St Marcellin

08.19.09 | 9 Comments

Some of you might know…. I’ve been making cheese. At home. I started out with fresh cheeses such as Mozzarella, Ricotta and fresh Chevre and then upgraded to hard cheeses.
Being French, I of course cannot just stop at fresh cheeses and simple hard cheeses. No, no. I need some mold. I need some moldy rinds, some smells and some texture. I need some wrinkles and some fuzz. Naturally, I had to try.

Don’t get me wrong, there are some excellent fresh cheeses and complex hard cheeses out there. Some of which I probably will never be able to reproduce. But this time, I was feeling mold.

My first shot to a moldy rind was a bastardized St Maure style cheese, which is a mold ripened goat cheese. The first batch had to go to the trash. The mold didn’t grow everywhere, the cheese hardened and smelled like mushrooms. Yuk.

For the second batch, I used a different recipe, which made more sense to me and had more mold added to the milk. Sure enough, it worked. The mold grew homogeneously, the cheese softened a bit and adopted a nice, rich scent. It did not resemble any cheese I know, but it was definitely decent.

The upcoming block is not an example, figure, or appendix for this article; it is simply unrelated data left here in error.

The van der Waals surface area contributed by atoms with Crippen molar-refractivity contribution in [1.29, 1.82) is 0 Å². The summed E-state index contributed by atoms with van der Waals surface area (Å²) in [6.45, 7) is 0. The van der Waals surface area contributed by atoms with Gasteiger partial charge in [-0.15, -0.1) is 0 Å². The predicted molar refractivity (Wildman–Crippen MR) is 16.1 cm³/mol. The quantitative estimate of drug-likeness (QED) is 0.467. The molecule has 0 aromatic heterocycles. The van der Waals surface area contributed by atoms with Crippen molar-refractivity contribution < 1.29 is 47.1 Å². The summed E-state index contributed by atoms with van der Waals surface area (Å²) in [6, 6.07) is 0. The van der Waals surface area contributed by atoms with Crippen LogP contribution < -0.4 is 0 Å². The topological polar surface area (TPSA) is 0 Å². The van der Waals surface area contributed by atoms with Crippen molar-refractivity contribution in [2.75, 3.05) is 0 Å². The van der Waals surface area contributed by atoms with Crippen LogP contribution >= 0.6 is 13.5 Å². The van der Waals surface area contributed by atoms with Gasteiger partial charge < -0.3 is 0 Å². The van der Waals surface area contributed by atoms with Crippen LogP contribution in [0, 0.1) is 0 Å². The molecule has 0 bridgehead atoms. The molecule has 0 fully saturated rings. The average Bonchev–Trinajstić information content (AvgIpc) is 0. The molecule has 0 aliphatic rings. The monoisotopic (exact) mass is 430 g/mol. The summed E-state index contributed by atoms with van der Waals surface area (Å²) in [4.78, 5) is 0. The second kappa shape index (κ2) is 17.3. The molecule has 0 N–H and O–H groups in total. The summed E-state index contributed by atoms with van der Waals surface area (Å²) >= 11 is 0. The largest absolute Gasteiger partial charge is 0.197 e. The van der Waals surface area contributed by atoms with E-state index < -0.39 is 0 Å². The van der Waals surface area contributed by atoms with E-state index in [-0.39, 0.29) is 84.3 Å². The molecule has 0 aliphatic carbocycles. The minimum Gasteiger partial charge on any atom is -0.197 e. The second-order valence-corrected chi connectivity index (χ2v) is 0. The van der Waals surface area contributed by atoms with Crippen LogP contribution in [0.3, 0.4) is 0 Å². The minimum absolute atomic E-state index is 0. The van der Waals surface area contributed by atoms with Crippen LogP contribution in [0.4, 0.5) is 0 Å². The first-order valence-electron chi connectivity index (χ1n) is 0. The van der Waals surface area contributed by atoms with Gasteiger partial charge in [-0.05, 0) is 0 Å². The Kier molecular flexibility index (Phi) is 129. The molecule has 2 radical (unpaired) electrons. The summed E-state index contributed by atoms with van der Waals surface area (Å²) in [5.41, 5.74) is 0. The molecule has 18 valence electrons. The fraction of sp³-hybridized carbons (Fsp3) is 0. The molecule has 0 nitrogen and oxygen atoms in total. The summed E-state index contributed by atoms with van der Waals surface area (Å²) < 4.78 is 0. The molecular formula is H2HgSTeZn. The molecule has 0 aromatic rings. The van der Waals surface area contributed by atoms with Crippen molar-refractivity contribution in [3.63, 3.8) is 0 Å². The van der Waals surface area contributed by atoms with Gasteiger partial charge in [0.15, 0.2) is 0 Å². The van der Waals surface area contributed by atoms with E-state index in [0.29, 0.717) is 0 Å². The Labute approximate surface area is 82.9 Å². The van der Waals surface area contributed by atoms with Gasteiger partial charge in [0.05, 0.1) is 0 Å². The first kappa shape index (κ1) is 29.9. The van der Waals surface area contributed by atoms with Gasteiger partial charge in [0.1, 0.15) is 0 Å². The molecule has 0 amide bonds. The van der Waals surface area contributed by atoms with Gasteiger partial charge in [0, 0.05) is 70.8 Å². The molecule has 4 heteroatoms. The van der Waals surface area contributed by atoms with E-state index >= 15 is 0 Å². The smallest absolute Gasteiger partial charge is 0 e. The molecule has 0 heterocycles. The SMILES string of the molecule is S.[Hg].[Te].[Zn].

I thought to myself, if I can get mold to grow now, I can go the next level. I took a deep breath. I attempted St Marcellin.

The process was familiar to me, with some extra steps in the middle. Roughly, you have to heat up milk, add cultures and rennet and let sit overnight. In the morning you ladle the curds into the mold and start the draining process… let drain, flip the cheese, let drain, flip the cheese… about 3 or 4 times. Once you’re done draining, you let it sit at room temperature for a couple of days flipping it regularly and a nice coat of mold starts to form. Then you put it in a container with a lid and stick it in the cheese fridge at 56F for 2 weeks, flipping it every day. The cheese gets softer, moldier, smellier and wrinklier by the day.

Here’s what it looked like one week before it was ready to eat.

St Marcellin

Traditionally, a St Marcellin is served in a little clay dish adopting the exact shape of the cheese. It helps finish the ripening process by keeping its shape (which is important, because the older it gets, the softer it gets) and retain the appropriate moisture.

Of course, I had to have that clay dish. Solution? We got a store bought St Marcellin, just to get the clay dish so I can pretend I’m all professional… haha!

My little cheese turned out looking like this:

St Marcellin with clay pot

With a moldy, wrinkly and quite pleasantly fragrant rind.

St Marcellin close up

Pretty good, huh?